Epstein is a graduate of Yale University, majoring in American Studies, and has a law degree from the University of San Diego. After his studies, he took a job in the PR department of the San Diego Padres, and rose in that organization to be Director of Baseball Operations.
When John Henry bought the Red Sox in 2002, he appointed Epstein's former boss at the Padres, Larry Lucchino, as President and CEO. At the end of the 2002 season, Lucchino appointed Epstein to replace temporary GM Mike Port.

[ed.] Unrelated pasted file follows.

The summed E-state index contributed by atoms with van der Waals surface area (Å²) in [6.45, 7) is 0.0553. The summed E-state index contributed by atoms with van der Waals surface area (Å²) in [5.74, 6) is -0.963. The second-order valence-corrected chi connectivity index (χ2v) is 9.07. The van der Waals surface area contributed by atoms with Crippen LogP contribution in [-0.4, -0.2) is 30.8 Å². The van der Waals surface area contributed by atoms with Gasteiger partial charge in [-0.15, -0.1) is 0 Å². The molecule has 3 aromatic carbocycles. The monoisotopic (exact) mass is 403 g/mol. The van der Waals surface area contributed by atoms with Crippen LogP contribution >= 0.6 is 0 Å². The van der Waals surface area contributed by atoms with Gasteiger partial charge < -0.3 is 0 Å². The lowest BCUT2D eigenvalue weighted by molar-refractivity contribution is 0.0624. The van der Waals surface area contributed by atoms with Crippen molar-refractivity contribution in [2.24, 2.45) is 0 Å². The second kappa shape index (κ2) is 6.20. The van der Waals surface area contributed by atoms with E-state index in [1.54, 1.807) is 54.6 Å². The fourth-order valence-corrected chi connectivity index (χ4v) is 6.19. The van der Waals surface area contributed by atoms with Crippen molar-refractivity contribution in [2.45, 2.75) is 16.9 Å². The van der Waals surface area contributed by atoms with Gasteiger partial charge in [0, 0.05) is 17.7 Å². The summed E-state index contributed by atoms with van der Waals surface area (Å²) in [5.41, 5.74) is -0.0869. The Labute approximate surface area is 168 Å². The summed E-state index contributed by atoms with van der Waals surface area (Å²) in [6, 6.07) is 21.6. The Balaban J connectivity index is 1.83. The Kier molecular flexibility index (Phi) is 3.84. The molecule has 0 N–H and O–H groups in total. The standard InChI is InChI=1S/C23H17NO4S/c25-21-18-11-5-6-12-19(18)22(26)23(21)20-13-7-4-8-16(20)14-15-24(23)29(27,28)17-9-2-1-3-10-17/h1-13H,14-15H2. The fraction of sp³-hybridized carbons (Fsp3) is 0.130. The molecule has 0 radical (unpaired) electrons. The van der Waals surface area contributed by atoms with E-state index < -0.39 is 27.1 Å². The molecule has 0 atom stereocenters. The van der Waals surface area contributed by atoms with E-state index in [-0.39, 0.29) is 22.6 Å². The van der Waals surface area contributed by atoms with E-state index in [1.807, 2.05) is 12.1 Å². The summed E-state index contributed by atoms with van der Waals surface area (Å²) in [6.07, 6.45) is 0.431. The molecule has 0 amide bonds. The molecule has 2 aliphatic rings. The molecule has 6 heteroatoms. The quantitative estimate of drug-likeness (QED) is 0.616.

Under the regime of Henry, Lucchino, and Epstein, the Red Sox have stressed the dicipline of sabermetrics, the analysis of baseball through objective evidence and methods. In 2002, they hired the father of sabermetrics Bill James to be a special advisor to the team, and also hired statistical analysts such as Voros McCracken. This devotion to the new wave of talent evaluation has seen the team stress on base ability as the most important ability of a hitter, and not-so-coincidentally the 2003 Red Sox lead MLB in runs scored. They led the majors with a .289 batting average, set a team record with 238 home runs, and set a new record with a slugging percentage of .491, breaking the .489 mark of the 1927 Yankees.